TechCrunch explains that “Meltdown can be fixed essentially by building a stronger wall around the kernel; the technical term is ‘kernel page table isolation.’ This solves the issue, but there’s a cost. Modern [Intel] CPU architectures assume certain things about the way the kernel works and is accessed, and changing those things means that they won’t be able to operate at full capacity.”
Meltdown affects not only individual computers, but also virtual machines and cloud platforms, which businesses may use on their networks to share information. TechCrunch states, “Meltdown in particular could conceivably be applied to and across cloud platforms, where huge numbers of networked computers routinely share and transfer data among thousands or millions of users and instances.”
Wall Street Analyst: Meltdown Will Be The Costliest Flaw in Intel System-Architecture To Date
Intel has twice before made costly mistakes in the design of its CPUs and chipsets. The “FDIV” bug was a flaw in Intel Pentium processors’ floating point unit (FPU) that would cause the processor to return incorrect binary results. The flaw was discovered by Professor Thomas R. Nicely in 1994.
A second flaw occurred in Intel’s “Cougar Point” chipset. Geek.com reports that the “new Intel 6 Series chipset, Cougar Point, has a flaw with the SATA controller, which leads to ports degrading over time and giving substantially worse input/output performance down the road.”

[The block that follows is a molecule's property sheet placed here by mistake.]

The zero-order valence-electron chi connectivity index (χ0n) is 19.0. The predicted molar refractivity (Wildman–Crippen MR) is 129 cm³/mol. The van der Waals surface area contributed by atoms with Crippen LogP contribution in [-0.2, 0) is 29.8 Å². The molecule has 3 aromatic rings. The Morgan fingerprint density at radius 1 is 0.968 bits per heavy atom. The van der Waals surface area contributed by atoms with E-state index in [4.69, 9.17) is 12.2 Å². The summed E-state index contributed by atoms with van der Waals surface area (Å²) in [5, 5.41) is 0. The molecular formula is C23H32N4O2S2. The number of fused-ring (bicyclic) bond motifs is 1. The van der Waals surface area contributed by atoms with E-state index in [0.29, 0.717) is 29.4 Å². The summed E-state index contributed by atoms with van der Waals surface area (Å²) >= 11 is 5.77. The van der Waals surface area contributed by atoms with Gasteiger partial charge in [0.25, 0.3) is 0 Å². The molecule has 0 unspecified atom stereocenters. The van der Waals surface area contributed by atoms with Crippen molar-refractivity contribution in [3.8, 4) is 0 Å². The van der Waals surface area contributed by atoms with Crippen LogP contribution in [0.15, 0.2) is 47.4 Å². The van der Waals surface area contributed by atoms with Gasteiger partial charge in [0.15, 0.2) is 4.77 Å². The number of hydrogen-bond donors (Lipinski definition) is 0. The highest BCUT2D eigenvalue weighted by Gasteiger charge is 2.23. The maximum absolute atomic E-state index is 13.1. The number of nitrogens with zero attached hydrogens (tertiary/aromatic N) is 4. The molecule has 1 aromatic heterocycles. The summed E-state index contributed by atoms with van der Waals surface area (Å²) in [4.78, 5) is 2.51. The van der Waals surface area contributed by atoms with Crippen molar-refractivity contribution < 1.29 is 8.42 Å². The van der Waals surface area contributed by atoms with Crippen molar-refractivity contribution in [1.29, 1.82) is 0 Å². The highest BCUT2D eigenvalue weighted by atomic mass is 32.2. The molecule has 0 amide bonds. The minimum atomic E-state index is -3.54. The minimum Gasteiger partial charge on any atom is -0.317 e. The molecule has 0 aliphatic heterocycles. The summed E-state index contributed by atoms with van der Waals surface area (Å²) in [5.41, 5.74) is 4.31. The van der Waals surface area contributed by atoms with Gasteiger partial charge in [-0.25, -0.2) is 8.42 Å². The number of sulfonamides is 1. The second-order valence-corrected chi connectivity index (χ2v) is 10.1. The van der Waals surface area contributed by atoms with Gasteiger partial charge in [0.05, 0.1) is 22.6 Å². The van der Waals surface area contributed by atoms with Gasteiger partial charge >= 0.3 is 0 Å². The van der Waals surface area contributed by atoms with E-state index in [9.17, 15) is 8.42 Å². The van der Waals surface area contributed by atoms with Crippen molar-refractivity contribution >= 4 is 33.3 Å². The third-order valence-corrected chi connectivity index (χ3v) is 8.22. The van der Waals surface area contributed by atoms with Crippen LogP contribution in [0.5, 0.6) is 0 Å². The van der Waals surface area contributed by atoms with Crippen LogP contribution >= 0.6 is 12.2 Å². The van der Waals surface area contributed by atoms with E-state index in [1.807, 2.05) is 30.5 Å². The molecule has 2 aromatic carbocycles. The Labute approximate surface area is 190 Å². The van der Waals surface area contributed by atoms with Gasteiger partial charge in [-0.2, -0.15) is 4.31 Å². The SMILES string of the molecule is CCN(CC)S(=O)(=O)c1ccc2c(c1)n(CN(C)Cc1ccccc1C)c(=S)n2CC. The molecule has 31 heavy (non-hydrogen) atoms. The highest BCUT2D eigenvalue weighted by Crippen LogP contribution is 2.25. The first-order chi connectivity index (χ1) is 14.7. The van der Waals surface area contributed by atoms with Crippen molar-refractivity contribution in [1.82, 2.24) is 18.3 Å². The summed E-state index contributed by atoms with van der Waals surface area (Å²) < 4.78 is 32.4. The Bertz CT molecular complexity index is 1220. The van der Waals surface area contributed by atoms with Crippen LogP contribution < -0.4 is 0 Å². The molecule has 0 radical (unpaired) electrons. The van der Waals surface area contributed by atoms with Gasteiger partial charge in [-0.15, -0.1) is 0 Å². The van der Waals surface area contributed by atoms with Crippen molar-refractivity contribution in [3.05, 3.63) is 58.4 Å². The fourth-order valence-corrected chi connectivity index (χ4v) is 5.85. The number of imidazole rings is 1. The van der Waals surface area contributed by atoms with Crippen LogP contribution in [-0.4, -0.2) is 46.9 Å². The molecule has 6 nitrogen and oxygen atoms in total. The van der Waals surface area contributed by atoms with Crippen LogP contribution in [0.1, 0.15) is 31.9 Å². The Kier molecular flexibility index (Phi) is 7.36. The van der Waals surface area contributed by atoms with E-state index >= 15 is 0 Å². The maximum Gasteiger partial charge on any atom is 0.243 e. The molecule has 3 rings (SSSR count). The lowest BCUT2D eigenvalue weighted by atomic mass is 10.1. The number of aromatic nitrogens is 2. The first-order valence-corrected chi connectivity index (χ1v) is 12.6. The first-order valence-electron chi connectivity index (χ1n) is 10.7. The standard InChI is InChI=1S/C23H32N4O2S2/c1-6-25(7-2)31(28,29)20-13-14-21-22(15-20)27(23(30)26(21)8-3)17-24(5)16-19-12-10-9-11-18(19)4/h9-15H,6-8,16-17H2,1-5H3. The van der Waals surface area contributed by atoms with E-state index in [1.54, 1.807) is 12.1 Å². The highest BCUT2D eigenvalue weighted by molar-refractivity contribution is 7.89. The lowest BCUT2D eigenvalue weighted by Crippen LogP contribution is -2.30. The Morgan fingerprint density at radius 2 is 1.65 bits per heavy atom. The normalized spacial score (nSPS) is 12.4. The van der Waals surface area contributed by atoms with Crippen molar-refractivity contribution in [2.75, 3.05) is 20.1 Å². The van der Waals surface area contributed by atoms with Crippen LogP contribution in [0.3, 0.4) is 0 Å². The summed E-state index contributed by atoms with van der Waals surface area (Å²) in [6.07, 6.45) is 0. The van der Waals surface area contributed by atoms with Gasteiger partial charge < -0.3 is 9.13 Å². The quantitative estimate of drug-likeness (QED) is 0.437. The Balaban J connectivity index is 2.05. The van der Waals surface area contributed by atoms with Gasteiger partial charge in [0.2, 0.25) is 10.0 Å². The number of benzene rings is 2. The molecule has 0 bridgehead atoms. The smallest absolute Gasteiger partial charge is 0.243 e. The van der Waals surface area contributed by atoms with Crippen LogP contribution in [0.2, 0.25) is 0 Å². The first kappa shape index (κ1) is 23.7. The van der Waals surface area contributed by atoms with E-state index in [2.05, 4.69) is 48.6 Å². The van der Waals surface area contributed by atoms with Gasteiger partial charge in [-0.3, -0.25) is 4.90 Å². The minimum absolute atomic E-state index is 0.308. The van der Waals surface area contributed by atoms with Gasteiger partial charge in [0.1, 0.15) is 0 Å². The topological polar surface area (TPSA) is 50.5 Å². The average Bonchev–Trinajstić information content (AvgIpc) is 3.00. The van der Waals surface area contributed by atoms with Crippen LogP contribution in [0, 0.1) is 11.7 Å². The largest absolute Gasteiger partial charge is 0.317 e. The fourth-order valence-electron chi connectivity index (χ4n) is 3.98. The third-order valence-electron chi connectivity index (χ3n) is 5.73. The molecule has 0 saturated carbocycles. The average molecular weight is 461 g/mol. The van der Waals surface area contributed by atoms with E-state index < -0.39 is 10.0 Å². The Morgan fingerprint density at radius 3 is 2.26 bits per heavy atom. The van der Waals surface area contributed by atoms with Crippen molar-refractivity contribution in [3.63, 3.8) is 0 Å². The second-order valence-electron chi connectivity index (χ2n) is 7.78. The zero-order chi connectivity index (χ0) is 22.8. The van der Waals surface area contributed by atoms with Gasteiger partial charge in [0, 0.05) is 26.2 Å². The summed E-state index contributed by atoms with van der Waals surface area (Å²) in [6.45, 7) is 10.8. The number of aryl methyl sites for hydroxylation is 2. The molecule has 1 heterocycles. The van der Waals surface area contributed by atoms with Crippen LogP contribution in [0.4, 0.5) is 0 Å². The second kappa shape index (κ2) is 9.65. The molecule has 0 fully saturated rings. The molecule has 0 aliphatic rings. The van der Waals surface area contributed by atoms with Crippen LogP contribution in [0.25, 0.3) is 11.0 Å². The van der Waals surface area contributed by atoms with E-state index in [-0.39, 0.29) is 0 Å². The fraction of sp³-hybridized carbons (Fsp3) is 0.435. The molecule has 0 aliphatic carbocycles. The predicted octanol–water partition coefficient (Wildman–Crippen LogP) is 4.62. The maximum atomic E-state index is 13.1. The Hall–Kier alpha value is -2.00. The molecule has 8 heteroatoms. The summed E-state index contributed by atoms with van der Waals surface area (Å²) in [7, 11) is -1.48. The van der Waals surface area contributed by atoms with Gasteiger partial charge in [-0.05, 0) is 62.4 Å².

These mistakes were costly, but not as costly as the Meltdown vulnerability, according to one Wall Street analyst who predicted: “the company’s liability will likely be larger than the $475 million charge for the Pentium FDIV bug in 1994 and the $700 million charge for the Cougar Point chipset problem in 2011.”
Our attorneys have previously prosecuted a class action against Intel, alleging that their Pentium 4 chip-architecture resulted in worse performance for users than for the Pentium III.
After ten years of hard-fought litigation, we achieved a class action settlement, with the judge stating:
“It is abundantly clear that Class Counsel invested an incredible amount of time and costs in a case which lasted approximately 10 years with no guarantee that they would prevail.”
The settlement offered cash payments to the approximately 5 million class members and required Intel to pay an additional $4 million to charity.